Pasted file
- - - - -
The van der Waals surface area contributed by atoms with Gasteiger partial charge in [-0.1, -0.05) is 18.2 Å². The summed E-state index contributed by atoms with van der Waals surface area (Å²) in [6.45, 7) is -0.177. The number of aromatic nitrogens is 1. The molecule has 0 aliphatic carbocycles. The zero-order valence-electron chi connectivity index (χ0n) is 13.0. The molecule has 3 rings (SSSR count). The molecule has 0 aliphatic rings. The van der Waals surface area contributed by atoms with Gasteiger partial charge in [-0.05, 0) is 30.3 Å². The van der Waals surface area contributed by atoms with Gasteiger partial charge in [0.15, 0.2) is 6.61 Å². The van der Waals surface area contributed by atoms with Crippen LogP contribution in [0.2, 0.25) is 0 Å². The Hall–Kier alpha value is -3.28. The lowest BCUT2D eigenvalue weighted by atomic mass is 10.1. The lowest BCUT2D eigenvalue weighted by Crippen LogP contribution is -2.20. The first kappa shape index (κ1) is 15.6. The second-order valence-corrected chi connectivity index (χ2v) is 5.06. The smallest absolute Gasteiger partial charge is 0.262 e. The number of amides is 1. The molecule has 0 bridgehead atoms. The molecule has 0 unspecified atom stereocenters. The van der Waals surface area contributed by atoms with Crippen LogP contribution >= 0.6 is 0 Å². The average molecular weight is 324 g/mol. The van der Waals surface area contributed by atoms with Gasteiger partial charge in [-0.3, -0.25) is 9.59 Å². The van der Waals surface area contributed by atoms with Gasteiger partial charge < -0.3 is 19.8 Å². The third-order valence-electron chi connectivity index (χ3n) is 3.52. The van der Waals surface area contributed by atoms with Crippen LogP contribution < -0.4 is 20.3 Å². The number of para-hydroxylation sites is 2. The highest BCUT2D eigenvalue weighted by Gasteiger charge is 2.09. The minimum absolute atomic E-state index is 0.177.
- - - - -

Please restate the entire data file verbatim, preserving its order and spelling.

The van der Waals surface area contributed by atoms with Gasteiger partial charge in [-0.1, -0.05) is 18.2 Å². The summed E-state index contributed by atoms with van der Waals surface area (Å²) in [6.45, 7) is -0.177. The number of aromatic nitrogens is 1. The molecule has 0 aliphatic carbocycles. The zero-order valence-electron chi connectivity index (χ0n) is 13.0. The molecule has 3 rings (SSSR count). The molecule has 0 aliphatic rings. The van der Waals surface area contributed by atoms with Gasteiger partial charge in [-0.05, 0) is 30.3 Å². The van der Waals surface area contributed by atoms with Gasteiger partial charge in [0.15, 0.2) is 6.61 Å². The van der Waals surface area contributed by atoms with Crippen LogP contribution in [0.2, 0.25) is 0 Å². The Hall–Kier alpha value is -3.28. The lowest BCUT2D eigenvalue weighted by atomic mass is 10.1. The lowest BCUT2D eigenvalue weighted by Crippen LogP contribution is -2.20. The first kappa shape index (κ1) is 15.6. The second-order valence-corrected chi connectivity index (χ2v) is 5.06. The smallest absolute Gasteiger partial charge is 0.262 e. The number of amides is 1. The molecule has 0 bridgehead atoms. The molecule has 0 unspecified atom stereocenters. The van der Waals surface area contributed by atoms with Crippen LogP contribution >= 0.6 is 0 Å². The average molecular weight is 324 g/mol. The van der Waals surface area contributed by atoms with Gasteiger partial charge in [-0.3, -0.25) is 9.59 Å². The van der Waals surface area contributed by atoms with Gasteiger partial charge < -0.3 is 19.8 Å². The third-order valence-electron chi connectivity index (χ3n) is 3.52. The van der Waals surface area contributed by atoms with Crippen LogP contribution < -0.4 is 20.3 Å². The number of para-hydroxylation sites is 2. The highest BCUT2D eigenvalue weighted by Gasteiger charge is 2.09. The minimum absolute atomic E-state index is 0.177.